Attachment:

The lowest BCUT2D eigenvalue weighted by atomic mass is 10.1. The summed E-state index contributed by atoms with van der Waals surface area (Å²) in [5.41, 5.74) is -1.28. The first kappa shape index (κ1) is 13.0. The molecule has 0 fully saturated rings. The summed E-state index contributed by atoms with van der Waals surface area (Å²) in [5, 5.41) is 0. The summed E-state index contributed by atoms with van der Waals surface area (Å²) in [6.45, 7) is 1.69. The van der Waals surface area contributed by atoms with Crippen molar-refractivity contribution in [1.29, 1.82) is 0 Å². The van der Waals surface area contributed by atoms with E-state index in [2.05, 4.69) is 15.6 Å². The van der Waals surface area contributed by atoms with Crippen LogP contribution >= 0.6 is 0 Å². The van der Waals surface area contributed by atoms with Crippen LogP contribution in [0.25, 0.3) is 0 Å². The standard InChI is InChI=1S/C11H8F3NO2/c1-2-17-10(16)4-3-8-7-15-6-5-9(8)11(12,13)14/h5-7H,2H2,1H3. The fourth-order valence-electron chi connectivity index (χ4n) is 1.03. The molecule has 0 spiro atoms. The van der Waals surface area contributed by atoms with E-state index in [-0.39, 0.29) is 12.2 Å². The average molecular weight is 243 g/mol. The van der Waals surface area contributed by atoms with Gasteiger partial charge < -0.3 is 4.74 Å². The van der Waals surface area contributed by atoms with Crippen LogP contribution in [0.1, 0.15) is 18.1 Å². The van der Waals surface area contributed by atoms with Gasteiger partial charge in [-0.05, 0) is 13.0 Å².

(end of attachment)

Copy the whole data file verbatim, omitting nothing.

The lowest BCUT2D eigenvalue weighted by atomic mass is 10.1. The summed E-state index contributed by atoms with van der Waals surface area (Å²) in [5.41, 5.74) is -1.28. The first kappa shape index (κ1) is 13.0. The molecule has 0 fully saturated rings. The summed E-state index contributed by atoms with van der Waals surface area (Å²) in [5, 5.41) is 0. The summed E-state index contributed by atoms with van der Waals surface area (Å²) in [6.45, 7) is 1.69. The van der Waals surface area contributed by atoms with Crippen molar-refractivity contribution in [1.29, 1.82) is 0 Å². The van der Waals surface area contributed by atoms with E-state index in [2.05, 4.69) is 15.6 Å². The van der Waals surface area contributed by atoms with Crippen LogP contribution >= 0.6 is 0 Å². The van der Waals surface area contributed by atoms with Crippen LogP contribution in [0.25, 0.3) is 0 Å². The standard InChI is InChI=1S/C11H8F3NO2/c1-2-17-10(16)4-3-8-7-15-6-5-9(8)11(12,13)14/h5-7H,2H2,1H3. The fourth-order valence-electron chi connectivity index (χ4n) is 1.03. The molecule has 0 spiro atoms. The van der Waals surface area contributed by atoms with E-state index in [-0.39, 0.29) is 12.2 Å². The average molecular weight is 243 g/mol. The van der Waals surface area contributed by atoms with Gasteiger partial charge < -0.3 is 4.74 Å². The van der Waals surface area contributed by atoms with Crippen LogP contribution in [0.1, 0.15) is 18.1 Å². The van der Waals surface area contributed by atoms with Gasteiger partial charge in [-0.05, 0) is 13.0 Å².